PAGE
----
Want to be horrified? Do a Google image search for “anti-gay attacks in Russia.” Scroll through the photos of gays, lesbians, and pro-LGBT rights protesters being arrested, harassed, and beaten. Let’s just say that Russia makes places in the United States like Alabama and Virginia and Michigan seem like an LGBT paradise.
While Russia has never been known as a progressive place, life for LGBT people has become considerably more dangerous after the passage of a strict law banning “gay propaganda.” The law was intended to keep impressionable children from hearing that homosexuality is anything but evil. Not surprisingly, the law is very broad and basically makes it illegal to be openly gay in Russia. Rainbow flags are, literally, a crime now.
Needless to say, gays and lesbians who are either planning to attend or compete in the 2014 Winter Olympics in Russia are a little worried. A lot worried, actually, that they will be fined, or put in jail or, say, kidnapped and tortured by anti-gay thugs. Because that’s a legitimate hobby in Russia now.
“The latest laws against so-called gay propaganda … have essentially legalized violence against LGBT people, because these groups of hooligans justify their actions with these laws,” Igor Kochetkov, head of the Russian LGBT Network, told The Guardian earlier this month. “With this legislation, the government said that, yes, gays and lesbians are not valued as a social group.”
Kochetkov described the law as “an action to terrorize the entire LGBT community.”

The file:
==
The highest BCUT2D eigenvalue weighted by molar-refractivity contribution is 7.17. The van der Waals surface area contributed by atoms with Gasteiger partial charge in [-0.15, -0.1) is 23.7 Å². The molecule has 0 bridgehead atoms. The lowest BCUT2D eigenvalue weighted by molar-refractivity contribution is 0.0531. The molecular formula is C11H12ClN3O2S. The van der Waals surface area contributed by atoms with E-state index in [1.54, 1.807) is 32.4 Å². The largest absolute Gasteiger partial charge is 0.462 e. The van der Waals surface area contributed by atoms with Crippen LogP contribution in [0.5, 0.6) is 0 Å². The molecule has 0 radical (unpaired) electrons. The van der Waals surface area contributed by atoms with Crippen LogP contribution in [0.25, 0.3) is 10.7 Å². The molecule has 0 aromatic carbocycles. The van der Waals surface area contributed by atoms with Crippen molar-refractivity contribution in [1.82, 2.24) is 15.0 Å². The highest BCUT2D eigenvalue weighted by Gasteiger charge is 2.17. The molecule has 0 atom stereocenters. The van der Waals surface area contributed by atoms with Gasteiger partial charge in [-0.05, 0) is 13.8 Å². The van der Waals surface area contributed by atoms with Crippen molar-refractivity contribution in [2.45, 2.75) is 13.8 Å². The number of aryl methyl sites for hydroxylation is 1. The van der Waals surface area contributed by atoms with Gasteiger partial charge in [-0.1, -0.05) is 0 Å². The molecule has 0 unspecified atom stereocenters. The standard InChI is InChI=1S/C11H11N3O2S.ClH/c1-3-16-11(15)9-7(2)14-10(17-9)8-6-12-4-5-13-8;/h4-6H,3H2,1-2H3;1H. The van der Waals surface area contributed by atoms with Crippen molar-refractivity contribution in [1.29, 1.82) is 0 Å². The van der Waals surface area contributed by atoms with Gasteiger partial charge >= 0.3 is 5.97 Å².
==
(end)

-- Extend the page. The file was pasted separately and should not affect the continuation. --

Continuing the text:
Of course, this nightmare could have never come true had it not been for Russian President Vladimir Putin’s signature. But not only did Putin sign it, he also had the audacity to claim that gays and lesbians are not discriminated against in Russia.
According to the Associated Press, Putin claimed only “propaganda of nontraditional sexual relations among minors” was banned under the law. There is “no infringement on the rights of sexual minorities,” he said.
Tell that to young gay man kidnapped and raped with a bottle after being tricked into a meeting on a gay social media site.
Tell that to Dmitry Isakov, a 24-year-old man arrested for standing outside with a sign that read, “Being gay and loving gays is normal. Beating gays and killing gays is a crime!”
Tell that to the 17 activists arrested in St. Petersburg, the proving ground for the law that became nationwide in late June, for wearing rainbow suspenders and waving rainbow flags last year.
Tell that to the parents in Russia who risk having their children taken away should Putin sign a bill currently advancing in the parliament. Should this bill pass, gays and lesbians would have their parental rights terminated. Just for being gay.
Russian journalist and lesbian activist Masha Gessen recently fled the country in order to protect her family. She doesn’t trust Putin one bit and she’s been watching him closely for years. Her advice to LGBT people is to “get the hell out” of Russia.
“Historically this kind of scapegoating is used by politicians to solidify their bases and draw attention away from their failing policies, and no doubt this is what’s happening in Russia,” wrote Harvey Fierstein in a July 21 op-ed in the New York Times. “Mr. Putin’s campaign against lesbian, gay and bisexual people is one of distraction, a strategy of demonizing a minority for political gain taken straight from the Nazi playbook.”
Comparing anyone to Hitler is usually ridiculous, but Putin is truly a dangerous man. It’s not hard to imagine him with a mustache.